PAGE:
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TECH SPACE
Swedish breakthrough in space on NASA satellite with electronics from AAC Microtec
by Staff Writers
Uppsala, Sweden (SPX) Oct 12, 2012


illustration only

The Uppsala based company AAC Microtec has, on commission from the Swedish National Space Board and American NASA, delivered all the electronics to NASA's test satellite TechEdSat, which was released from the International Space Station ISS on Thursday October 4.

The satellite came to life according to plan 60 minutes later and has now demonstrated the function of AAC's pioneering miniaturized electronics for low cost satellites by sending down data.

The Uppsala based company AAC Microtec has made a breakthrough in the US by a successful demonstration of NASA's test satellite called TechEdSat, which was separated from the International Space Station ISS on October 4, 2012.

The satellite was constructed in less than 4 months by a team from NASA Ames Research Center, San Jose State University and AAC Microtec. What makes TechEdSat unique is that NASA uses electronics from Swedish AAC Microtec for control and operation of the satellite. Normally the countries only exchange scientific instruments and data.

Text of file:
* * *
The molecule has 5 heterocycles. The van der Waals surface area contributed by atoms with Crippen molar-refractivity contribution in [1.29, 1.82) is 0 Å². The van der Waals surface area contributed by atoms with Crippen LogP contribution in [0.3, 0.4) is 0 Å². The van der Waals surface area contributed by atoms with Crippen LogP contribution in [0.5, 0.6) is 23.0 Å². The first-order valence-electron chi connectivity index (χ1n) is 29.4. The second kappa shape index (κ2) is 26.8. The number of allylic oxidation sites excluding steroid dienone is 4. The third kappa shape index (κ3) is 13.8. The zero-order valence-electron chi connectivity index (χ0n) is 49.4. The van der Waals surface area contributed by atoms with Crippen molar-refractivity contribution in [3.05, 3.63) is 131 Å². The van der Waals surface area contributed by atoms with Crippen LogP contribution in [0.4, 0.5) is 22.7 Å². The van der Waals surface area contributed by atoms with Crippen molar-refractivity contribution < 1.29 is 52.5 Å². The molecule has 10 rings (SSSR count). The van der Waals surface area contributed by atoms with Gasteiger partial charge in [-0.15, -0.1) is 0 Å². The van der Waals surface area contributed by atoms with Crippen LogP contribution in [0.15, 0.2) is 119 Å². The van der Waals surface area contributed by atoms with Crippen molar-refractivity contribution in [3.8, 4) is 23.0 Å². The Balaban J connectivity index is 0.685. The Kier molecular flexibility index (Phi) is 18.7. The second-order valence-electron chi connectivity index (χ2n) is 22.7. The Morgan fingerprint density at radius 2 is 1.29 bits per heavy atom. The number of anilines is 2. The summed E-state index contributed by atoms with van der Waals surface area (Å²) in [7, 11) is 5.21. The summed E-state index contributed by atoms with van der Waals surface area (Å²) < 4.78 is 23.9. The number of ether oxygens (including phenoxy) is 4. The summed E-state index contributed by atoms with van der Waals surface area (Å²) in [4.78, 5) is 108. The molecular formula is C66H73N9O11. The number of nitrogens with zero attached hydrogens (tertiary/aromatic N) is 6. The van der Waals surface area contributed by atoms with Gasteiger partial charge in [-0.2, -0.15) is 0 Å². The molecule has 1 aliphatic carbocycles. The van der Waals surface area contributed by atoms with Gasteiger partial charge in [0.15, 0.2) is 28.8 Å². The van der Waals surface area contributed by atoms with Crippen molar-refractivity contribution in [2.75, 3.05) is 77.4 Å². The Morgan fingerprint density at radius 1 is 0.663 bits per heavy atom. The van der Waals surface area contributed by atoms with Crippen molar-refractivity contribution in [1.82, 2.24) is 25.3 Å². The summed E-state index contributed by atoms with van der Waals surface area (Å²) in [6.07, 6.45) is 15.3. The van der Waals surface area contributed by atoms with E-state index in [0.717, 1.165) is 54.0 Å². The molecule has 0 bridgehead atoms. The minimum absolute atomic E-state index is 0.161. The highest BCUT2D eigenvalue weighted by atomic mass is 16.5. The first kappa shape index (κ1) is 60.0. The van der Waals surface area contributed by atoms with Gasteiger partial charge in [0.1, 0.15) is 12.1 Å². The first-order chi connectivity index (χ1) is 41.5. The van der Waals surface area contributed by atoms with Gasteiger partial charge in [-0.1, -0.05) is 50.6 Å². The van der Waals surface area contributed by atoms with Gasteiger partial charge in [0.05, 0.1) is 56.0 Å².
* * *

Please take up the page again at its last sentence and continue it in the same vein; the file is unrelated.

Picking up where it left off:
AAC Microtec was chosen for its innovative architecture and product portfolio for autonomous systems, which is based on plug-and-play protocols, and the company's leading electronics integration ability.

"That NASA chooses to try out our computers and power supply systems for its future satellites is of course unique in the world and proof of the technological excellence we have in Sweden and the high international standing that the Swedish National Space Board has as a technology and innovation engine," says Fredrik Bruhn, Vice President and responsible for business development at AAC Microtec.

The National Space Board and NASA closed a ten year collaboration agreement in June 2011 concerning the development, testing and use of small satellites, with the Uppsala based company AAC Microtec as the designated strategic supplier.

The National Space Board and NASA makes equal investments in the respective country and share the end results on equal terms, with the task allocation that NASA handles trials and testing and the National Space Board supplies technology through AAC Microtec.

"It's a great honor and recognition of AAC's expertise to be chosen as a partner in the development of the satellites and autonomous systems of the future. This gives us an additional boost to intensify our commercial efforts in the US," says Kjell Bohlin, CEO at AAC Microtec.

AAC is already busy building the next satellite demonstrator, a 10 kg (6U CubeSat) satellite that will be delivered to the US in the spring 2013 for launch and trial in the fall the same year.

"The satellite that will be tested next year is focused on demonstrating advanced communications solutions and brings us to the size of commercial small satellites that will really open up the space service market, for instance with machine - machine communication and what is called internet-of-things," says Fredrik Bruhn, Vice President and responsible for business development at AAC Microtec.

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